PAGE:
By U.S. ArmyJanuary 25, 2008
Team is theme at ANMC awards ceremony
Anniston Army Depot, Ala.--The leadership of Anniston Munitions Center, a tenant activity here, acknowledged the efforts of more than 200 people at its quarterly recognition ceremony Wednesday.
Lt. Col. Garry McClendon, ANMC commander, hosted the ceremony at the depot's Physical Fitness Center the same day his organization hosted a visit by Brig. Gen. William Phillips, commanding general of the Joint Munitions and Lethality Life Cycle Management Command and the Program Executive Officer Ammunition.
Phillips presented ANMC with the Superior Unit Award, something he said very few organizations ever receive. "This is a really big deal," he said. "General (Benjamin) Griffin (commanding general of Army Materiel Command) wanted to make sure you were recognized."
McClendon said he likes to recognize the employees because they work hard to accomplish the mission in the safest way possible. "And it doesn't hurt to do this in front of all these other folks so that they see what a great organization this is to work for," he added.
Unlike previous ANMC recognition ceremonies, McClendon acknowledged more than just his employees this time. Players in the Spartan missile motor burn operations, which occurred here June through November 2007, were also recognized for their role in the unique mission.
The last of the 22 Spartan rocket motors, which had been in depot storage for almost 32 years, was successfully destroyed on Nov. 10, 2007. Because these rocket motors had exceeded their shelf life and were no longer usable, there was a hazard for further deterioration.
The team was presented with a piece of metal from a burned Spartan, which was mounted to a plaque that will hang in the ANMC headquarters building.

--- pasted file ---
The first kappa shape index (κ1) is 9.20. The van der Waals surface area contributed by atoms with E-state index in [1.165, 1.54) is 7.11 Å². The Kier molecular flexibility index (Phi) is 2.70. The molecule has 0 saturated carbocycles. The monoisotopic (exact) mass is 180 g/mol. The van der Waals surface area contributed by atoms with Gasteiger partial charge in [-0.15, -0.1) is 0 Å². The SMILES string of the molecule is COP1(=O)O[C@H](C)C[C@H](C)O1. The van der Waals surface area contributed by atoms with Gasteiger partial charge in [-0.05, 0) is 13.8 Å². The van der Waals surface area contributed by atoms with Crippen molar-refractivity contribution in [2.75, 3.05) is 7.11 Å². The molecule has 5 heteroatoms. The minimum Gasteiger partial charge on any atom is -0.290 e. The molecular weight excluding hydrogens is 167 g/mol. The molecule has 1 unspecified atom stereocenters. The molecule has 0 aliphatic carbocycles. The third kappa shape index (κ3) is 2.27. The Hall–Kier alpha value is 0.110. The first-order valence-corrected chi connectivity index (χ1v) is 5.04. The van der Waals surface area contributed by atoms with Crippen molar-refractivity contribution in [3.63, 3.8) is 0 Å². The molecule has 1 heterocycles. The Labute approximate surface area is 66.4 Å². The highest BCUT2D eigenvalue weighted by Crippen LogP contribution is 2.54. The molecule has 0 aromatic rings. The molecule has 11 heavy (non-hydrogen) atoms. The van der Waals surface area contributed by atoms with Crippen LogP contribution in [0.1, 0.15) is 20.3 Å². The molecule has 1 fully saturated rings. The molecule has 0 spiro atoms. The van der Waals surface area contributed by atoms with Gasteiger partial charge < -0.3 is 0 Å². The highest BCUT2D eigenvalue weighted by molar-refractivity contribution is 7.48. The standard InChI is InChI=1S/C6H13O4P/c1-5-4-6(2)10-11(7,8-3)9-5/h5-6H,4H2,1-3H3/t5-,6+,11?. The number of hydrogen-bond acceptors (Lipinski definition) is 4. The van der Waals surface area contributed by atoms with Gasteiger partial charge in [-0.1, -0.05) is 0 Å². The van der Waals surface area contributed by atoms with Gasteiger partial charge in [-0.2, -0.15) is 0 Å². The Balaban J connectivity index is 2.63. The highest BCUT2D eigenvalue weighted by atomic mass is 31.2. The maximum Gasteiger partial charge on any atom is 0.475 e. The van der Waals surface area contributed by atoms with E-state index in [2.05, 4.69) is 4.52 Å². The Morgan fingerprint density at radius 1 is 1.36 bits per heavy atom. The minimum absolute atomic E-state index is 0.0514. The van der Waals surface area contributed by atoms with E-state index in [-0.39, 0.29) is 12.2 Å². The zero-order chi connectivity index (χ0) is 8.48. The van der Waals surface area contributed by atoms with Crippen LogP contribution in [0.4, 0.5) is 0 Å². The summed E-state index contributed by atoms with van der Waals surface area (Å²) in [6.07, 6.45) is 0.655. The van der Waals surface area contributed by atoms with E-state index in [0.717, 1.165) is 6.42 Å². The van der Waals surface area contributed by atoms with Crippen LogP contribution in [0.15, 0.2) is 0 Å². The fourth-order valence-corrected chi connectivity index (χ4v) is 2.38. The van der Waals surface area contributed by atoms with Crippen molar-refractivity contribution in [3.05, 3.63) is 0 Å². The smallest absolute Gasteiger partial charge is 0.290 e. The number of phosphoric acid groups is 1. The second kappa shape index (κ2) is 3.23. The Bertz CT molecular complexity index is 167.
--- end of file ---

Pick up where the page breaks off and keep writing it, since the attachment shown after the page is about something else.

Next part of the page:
"We need to make sure all of our missions are as safe as the one we just completed," said McClendon.
Phillips, who was on the installation to receive an ANMC operations update and tour the facilities, said safety is a matter important to everyone. "We are all safety officers," he said. "If you see a co-worker doing something unsafe, correct it."
The brigadier general told of the dangers that ammunition handlers face. He told of one Soldier who loaded ammunition into a Bradley tank and was killed because he was not following proper safety procedures. And he had more stories like that one where people were injured or died because they weren't careful.
"What you do is dangerous," said Phillips. "Don't get complacent."
McClendon recognized others on his ANMC team for accomplishments in other areas such as retirement, Lean Six Sigma, Employee of the Month, leadership, and the Commander's Award for Excellence.
"No other depot does it any better than you do," Phillips told the crowd. "It's important we go through a recognition ceremony like this because of all your hard work on the ground to get the job done."
Tolbert awarded by AMC
The chief of ANMC's maintenance division, Clifton Tolbert, was presented the Louis Dellamonica Award for Outstanding U.S. Army Materiel Command Personnel of the Year Award for 2006.
This award was one of only ten presented throughout the Army.
"He gives more than he gets back," said Phillips of the honoree.
The certificate of achievement, signed by Griffin, said Tolbert "serves as an inspiration to others and his accomplishments reflect great credit upon himself, the U.S. Army Materiel Command, and the Department of the Army."
"I take ammo very seriously," said Tolbert. "The Soldiers' lives depend on it."
Tolbert, who retired from the Army as a first sergeant, began working at ANMC in 1978 as a temporary preservation packager. His wife, Janice, and son, Duane, were at Wednesday's ceremony to participate in the occasion.
He thanked his ANMC team for the high-level achievement. "This is our award, not just my award," he said.